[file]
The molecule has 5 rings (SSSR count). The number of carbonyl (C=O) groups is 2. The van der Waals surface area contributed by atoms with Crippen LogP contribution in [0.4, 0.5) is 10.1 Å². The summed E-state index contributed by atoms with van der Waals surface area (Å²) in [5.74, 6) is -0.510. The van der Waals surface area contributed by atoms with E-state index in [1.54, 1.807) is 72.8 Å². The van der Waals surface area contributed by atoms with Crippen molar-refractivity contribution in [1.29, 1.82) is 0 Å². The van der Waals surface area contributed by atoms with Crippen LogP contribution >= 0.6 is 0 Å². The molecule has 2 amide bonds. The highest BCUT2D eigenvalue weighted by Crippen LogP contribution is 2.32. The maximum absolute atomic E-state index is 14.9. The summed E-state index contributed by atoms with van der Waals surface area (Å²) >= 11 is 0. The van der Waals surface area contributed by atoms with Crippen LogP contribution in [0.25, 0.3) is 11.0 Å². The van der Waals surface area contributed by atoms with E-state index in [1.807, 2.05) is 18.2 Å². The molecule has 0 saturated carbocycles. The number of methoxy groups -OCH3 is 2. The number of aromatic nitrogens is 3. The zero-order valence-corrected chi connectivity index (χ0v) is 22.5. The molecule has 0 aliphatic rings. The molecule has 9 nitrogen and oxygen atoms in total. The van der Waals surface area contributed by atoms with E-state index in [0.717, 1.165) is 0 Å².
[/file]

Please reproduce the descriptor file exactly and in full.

The molecule has 5 rings (SSSR count). The number of carbonyl (C=O) groups is 2. The van der Waals surface area contributed by atoms with Crippen LogP contribution in [0.4, 0.5) is 10.1 Å². The summed E-state index contributed by atoms with van der Waals surface area (Å²) in [5.74, 6) is -0.510. The van der Waals surface area contributed by atoms with E-state index in [1.54, 1.807) is 72.8 Å². The van der Waals surface area contributed by atoms with Crippen molar-refractivity contribution in [1.29, 1.82) is 0 Å². The van der Waals surface area contributed by atoms with Crippen LogP contribution >= 0.6 is 0 Å². The molecule has 2 amide bonds. The highest BCUT2D eigenvalue weighted by Crippen LogP contribution is 2.32. The maximum absolute atomic E-state index is 14.9. The summed E-state index contributed by atoms with van der Waals surface area (Å²) >= 11 is 0. The van der Waals surface area contributed by atoms with Crippen LogP contribution in [0.25, 0.3) is 11.0 Å². The van der Waals surface area contributed by atoms with E-state index in [1.807, 2.05) is 18.2 Å². The molecule has 0 saturated carbocycles. The number of methoxy groups -OCH3 is 2. The number of aromatic nitrogens is 3. The zero-order valence-corrected chi connectivity index (χ0v) is 22.5. The molecule has 0 aliphatic rings. The molecule has 9 nitrogen and oxygen atoms in total. The van der Waals surface area contributed by atoms with E-state index in [0.717, 1.165) is 0 Å².